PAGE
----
By David Phipps (ResearchImpact, York)
Thanks to @KTExchange for giving David Phipps (RIR-York) the chance to speak to Americans about the Canadian KT (=KMb) secret. American citizens, community agencies and lawmakers can learn from their Canadian counterparts.
Merci à @KTExchange d’avoir donné la chance à David Phipps (RIR-York) de parler aux Américains à propos du secret canadien en matière de TC (=MdC). Les citoyens américains, les agences communautaires ainsi que les législateurs peuvent en apprendre de leurs vis-à-vis canadiens.
“Develop an engaged community sector and elect a government that will listen.”
Those were my parting words to the audience at the National Conference on Health Communication, Marketing and Media in Atlanta as we gathered to debate if the (hypothetical) Canadian KT secret is exportable to the US. I developed some preliminary thinking about this in a recent blog where I proposed the US needs a social Bayh Dole Act to mandate KT on American campuses.
A social Bayh Dole Act would focus on public good as an outcome. It would not encourage the false promise of private gain from the commercialization of university research inherent in Bayh Dole mediated technology transfer. A social Bayh Dole Act will require a paradigm shift of engagement in civic and academic America. We heard from the audience that US Foundations and charities are fragmented, do not speak with a unified voice and do not collaborate on funding research projects. We also heard that in a commercialized and competitive health care system there is not a culture of sharing and collaboration, both necessary antecedents of successful KT.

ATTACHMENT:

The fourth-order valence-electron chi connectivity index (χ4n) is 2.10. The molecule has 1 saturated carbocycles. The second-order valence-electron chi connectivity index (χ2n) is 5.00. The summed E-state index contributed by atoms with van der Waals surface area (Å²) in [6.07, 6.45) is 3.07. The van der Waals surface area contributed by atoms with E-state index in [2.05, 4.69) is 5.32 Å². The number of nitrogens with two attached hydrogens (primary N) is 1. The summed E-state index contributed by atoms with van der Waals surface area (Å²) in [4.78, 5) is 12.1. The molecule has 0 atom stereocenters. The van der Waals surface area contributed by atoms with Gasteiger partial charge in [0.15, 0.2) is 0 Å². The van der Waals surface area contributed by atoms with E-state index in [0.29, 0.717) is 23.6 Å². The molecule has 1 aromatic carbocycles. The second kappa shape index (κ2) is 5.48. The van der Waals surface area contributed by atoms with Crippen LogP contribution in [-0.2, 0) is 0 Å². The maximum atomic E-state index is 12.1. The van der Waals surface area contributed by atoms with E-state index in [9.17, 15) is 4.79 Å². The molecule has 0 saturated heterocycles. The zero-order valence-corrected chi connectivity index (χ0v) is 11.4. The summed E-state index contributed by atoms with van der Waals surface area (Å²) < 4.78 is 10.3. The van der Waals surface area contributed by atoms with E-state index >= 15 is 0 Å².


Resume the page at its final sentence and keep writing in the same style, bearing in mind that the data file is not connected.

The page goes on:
The health charities in Canada were critical in the transition from the Medical Research Council (MRC) to the Canadian Institutes of Health Research (CIHR). It is because of Canadian health charities that CIHR has the 13 Institutes it has. It is because of the health charities that CIHR has a legislated KT mandate. Because of the health charities, run by citizens engaged in their health causes, the Canadian government (via CIHR) now invests over $800M per year creating new knowledge and translating that knowledge new health services, policies and products.
The US can benefit from a social Bayh Dole Act. To get there it will need the advocacy of an engaged and coordinated community sector that demands a public return on public investments in research. It will also need a government that listens to Americans and acts as the Canadian government did in 2000 when it passed the CIHR Act.
All the US needs to do is develop an engaged community sector and elect a government that will listen.